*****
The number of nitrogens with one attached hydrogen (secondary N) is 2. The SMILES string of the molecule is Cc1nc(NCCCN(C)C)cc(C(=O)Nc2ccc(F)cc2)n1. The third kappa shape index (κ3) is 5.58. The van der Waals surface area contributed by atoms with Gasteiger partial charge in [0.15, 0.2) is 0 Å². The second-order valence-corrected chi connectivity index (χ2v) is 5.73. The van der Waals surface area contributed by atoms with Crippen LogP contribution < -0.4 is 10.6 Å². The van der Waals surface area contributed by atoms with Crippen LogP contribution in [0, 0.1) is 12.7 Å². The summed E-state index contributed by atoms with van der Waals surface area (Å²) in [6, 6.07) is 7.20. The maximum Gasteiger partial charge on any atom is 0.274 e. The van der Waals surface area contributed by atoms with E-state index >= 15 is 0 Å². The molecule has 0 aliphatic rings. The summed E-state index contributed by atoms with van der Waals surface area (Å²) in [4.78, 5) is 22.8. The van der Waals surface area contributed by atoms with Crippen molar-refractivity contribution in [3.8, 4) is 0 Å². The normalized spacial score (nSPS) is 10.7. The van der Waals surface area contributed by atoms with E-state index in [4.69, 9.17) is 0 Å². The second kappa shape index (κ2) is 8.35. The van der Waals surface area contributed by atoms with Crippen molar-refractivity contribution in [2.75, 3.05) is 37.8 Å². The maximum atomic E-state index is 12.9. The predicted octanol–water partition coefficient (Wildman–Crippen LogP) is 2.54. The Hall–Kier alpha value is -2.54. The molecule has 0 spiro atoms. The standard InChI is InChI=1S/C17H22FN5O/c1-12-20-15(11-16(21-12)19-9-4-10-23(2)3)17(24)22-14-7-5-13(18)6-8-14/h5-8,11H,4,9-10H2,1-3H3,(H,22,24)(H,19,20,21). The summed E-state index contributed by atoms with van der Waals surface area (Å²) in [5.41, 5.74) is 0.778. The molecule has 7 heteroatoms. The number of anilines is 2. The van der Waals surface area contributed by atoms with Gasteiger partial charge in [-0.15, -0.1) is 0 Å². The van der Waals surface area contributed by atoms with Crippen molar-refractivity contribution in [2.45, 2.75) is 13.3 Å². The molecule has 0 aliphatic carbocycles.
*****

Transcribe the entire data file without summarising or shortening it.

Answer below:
The number of nitrogens with one attached hydrogen (secondary N) is 2. The SMILES string of the molecule is Cc1nc(NCCCN(C)C)cc(C(=O)Nc2ccc(F)cc2)n1. The third kappa shape index (κ3) is 5.58. The van der Waals surface area contributed by atoms with Gasteiger partial charge in [0.15, 0.2) is 0 Å². The second-order valence-corrected chi connectivity index (χ2v) is 5.73. The van der Waals surface area contributed by atoms with Crippen LogP contribution < -0.4 is 10.6 Å². The van der Waals surface area contributed by atoms with Crippen LogP contribution in [0, 0.1) is 12.7 Å². The summed E-state index contributed by atoms with van der Waals surface area (Å²) in [6, 6.07) is 7.20. The maximum Gasteiger partial charge on any atom is 0.274 e. The van der Waals surface area contributed by atoms with E-state index >= 15 is 0 Å². The molecule has 0 aliphatic rings. The summed E-state index contributed by atoms with van der Waals surface area (Å²) in [4.78, 5) is 22.8. The van der Waals surface area contributed by atoms with Crippen molar-refractivity contribution in [3.8, 4) is 0 Å². The normalized spacial score (nSPS) is 10.7. The van der Waals surface area contributed by atoms with E-state index in [4.69, 9.17) is 0 Å². The second kappa shape index (κ2) is 8.35. The van der Waals surface area contributed by atoms with Crippen molar-refractivity contribution in [2.75, 3.05) is 37.8 Å². The maximum atomic E-state index is 12.9. The predicted octanol–water partition coefficient (Wildman–Crippen LogP) is 2.54. The Hall–Kier alpha value is -2.54. The molecule has 0 spiro atoms. The standard InChI is InChI=1S/C17H22FN5O/c1-12-20-15(11-16(21-12)19-9-4-10-23(2)3)17(24)22-14-7-5-13(18)6-8-14/h5-8,11H,4,9-10H2,1-3H3,(H,22,24)(H,19,20,21). The summed E-state index contributed by atoms with van der Waals surface area (Å²) in [5.41, 5.74) is 0.778. The molecule has 7 heteroatoms. The number of anilines is 2. The van der Waals surface area contributed by atoms with Gasteiger partial charge in [-0.15, -0.1) is 0 Å². The van der Waals surface area contributed by atoms with Crippen molar-refractivity contribution in [2.45, 2.75) is 13.3 Å². The molecule has 0 aliphatic carbocycles.